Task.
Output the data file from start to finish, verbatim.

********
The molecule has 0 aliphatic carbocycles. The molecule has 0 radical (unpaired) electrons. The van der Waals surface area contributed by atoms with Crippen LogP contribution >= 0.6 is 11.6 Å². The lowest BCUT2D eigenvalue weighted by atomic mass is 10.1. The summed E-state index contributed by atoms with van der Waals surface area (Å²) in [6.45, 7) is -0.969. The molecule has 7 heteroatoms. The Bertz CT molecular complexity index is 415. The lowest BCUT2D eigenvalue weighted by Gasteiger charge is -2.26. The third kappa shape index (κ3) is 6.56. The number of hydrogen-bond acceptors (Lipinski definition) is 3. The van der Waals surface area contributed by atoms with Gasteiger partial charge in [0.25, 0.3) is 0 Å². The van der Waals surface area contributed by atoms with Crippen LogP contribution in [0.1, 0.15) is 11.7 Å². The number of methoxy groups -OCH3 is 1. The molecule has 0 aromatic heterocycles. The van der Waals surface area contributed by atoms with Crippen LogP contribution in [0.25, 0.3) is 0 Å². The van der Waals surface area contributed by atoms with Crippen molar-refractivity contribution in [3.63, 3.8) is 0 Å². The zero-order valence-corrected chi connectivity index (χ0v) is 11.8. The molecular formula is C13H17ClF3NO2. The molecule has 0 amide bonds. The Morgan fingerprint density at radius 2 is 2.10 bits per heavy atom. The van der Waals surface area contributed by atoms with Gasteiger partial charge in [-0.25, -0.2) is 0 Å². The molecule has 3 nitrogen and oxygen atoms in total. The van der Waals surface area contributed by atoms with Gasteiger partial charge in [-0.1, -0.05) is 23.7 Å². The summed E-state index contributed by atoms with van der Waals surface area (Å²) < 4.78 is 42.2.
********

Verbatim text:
The molecule has 0 aliphatic carbocycles. The molecule has 0 radical (unpaired) electrons. The van der Waals surface area contributed by atoms with Crippen LogP contribution >= 0.6 is 11.6 Å². The lowest BCUT2D eigenvalue weighted by atomic mass is 10.1. The summed E-state index contributed by atoms with van der Waals surface area (Å²) in [6.45, 7) is -0.969. The molecule has 7 heteroatoms. The Bertz CT molecular complexity index is 415. The lowest BCUT2D eigenvalue weighted by Gasteiger charge is -2.26. The third kappa shape index (κ3) is 6.56. The number of hydrogen-bond acceptors (Lipinski definition) is 3. The van der Waals surface area contributed by atoms with Gasteiger partial charge in [0.25, 0.3) is 0 Å². The van der Waals surface area contributed by atoms with Crippen LogP contribution in [0.1, 0.15) is 11.7 Å². The number of methoxy groups -OCH3 is 1. The molecule has 0 aromatic heterocycles. The van der Waals surface area contributed by atoms with Crippen LogP contribution in [0.25, 0.3) is 0 Å². The van der Waals surface area contributed by atoms with Crippen molar-refractivity contribution in [3.63, 3.8) is 0 Å². The zero-order valence-corrected chi connectivity index (χ0v) is 11.8. The molecular formula is C13H17ClF3NO2. The molecule has 0 amide bonds. The Morgan fingerprint density at radius 2 is 2.10 bits per heavy atom. The van der Waals surface area contributed by atoms with Gasteiger partial charge in [-0.25, -0.2) is 0 Å². The molecule has 3 nitrogen and oxygen atoms in total. The van der Waals surface area contributed by atoms with Gasteiger partial charge in [-0.1, -0.05) is 23.7 Å². The summed E-state index contributed by atoms with van der Waals surface area (Å²) < 4.78 is 42.2.